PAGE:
“Mollie!” I heard Mary yell. We came out of the hole, and I was pushing forward with the oars. I got an arm up to wipe my eyes, and saw Mary bent over the left hip of the raft looking forward. I couldn’t see Mollie. We were lining up for the next hits, and they are each very large diagonals. “Mollie!”
“Where is she!?” I asked.
“There!” Mary pointed, but I couldn’t see anything. We lined up a little further right, and hit each breaking wave perpendicularly, getting pushed to the center, lining up with the tall tail waves below. And then we were in the deep pool, rocks towering around us, surrounded by a new sound of all that air escaping the water, a very electric hiss. There she was. My heart. It always seems to take forever to catch up with your dog when it swims. I heaved her in by the handle sewed onto the back of her life jacket and slid her pliable, long little self up onto my lap, laughing. We were so high…river high.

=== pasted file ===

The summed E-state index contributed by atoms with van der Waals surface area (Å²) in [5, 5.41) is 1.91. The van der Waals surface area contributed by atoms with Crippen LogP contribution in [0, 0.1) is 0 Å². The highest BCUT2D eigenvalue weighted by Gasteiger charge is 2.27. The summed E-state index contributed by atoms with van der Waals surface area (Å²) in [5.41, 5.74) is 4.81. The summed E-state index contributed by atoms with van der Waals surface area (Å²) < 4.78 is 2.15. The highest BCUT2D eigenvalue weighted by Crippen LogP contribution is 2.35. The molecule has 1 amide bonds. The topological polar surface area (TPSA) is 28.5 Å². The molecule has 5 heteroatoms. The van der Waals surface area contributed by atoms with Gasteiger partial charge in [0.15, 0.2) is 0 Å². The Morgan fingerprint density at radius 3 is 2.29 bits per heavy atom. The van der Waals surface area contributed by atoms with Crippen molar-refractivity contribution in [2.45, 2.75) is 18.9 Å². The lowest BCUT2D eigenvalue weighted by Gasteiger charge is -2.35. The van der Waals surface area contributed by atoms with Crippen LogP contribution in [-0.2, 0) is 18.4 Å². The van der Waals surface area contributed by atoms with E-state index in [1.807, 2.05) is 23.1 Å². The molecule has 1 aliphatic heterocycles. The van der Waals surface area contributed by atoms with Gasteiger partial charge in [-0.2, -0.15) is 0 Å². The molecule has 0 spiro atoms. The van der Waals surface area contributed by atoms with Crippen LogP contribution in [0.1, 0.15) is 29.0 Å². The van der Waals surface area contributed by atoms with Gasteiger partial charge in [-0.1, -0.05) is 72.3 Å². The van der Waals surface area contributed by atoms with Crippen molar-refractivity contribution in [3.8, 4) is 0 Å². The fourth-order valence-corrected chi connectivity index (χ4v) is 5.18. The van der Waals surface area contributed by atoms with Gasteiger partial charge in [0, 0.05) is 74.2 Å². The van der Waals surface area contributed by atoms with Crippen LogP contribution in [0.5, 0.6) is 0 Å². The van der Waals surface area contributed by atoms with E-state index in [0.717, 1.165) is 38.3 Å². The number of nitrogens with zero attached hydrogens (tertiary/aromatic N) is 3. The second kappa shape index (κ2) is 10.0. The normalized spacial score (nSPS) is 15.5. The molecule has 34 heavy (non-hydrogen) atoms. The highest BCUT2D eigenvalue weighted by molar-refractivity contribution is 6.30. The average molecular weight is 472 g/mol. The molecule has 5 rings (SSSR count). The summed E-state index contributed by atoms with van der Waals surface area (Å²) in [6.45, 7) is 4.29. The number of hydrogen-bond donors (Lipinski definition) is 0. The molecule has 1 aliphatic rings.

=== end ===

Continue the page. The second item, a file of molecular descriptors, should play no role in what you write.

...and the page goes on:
“Hey, Noodles! Did you have a good swim?”
“Jesus!” Mary yelled.
“Why did you jump out, boo?” I asked Mollie.
“Did you find what you were looking for?” I asked Mollie.
“Jesus! Is she alright? Holy SHIT!” Mary was peaking on the adrenaline, thrilled. We all were.
“Oh yeah. Look at her.” Seventy pounds of three-legged, train-tackling Plott hound draped across my lap, thoroughly satisfied. “She’s going to recover from that trauma just fine,” I joked. She had no idea what just happened, I was pretty sure.
“I tried! I held on as hard as I could.” Mary pleaded.
“I know. I know. You did fine.” Were we giggling between every word? “That was my fault. I didn’t get it completely straight.”
“No apologies. Shit…no time! We’re already here! The first big one of the trip.”
This is the second monthly installment from Joe’s first whitewater adventure novel PEARLS IN THE MOUNTAIN. Stay tuned for the next installment in May…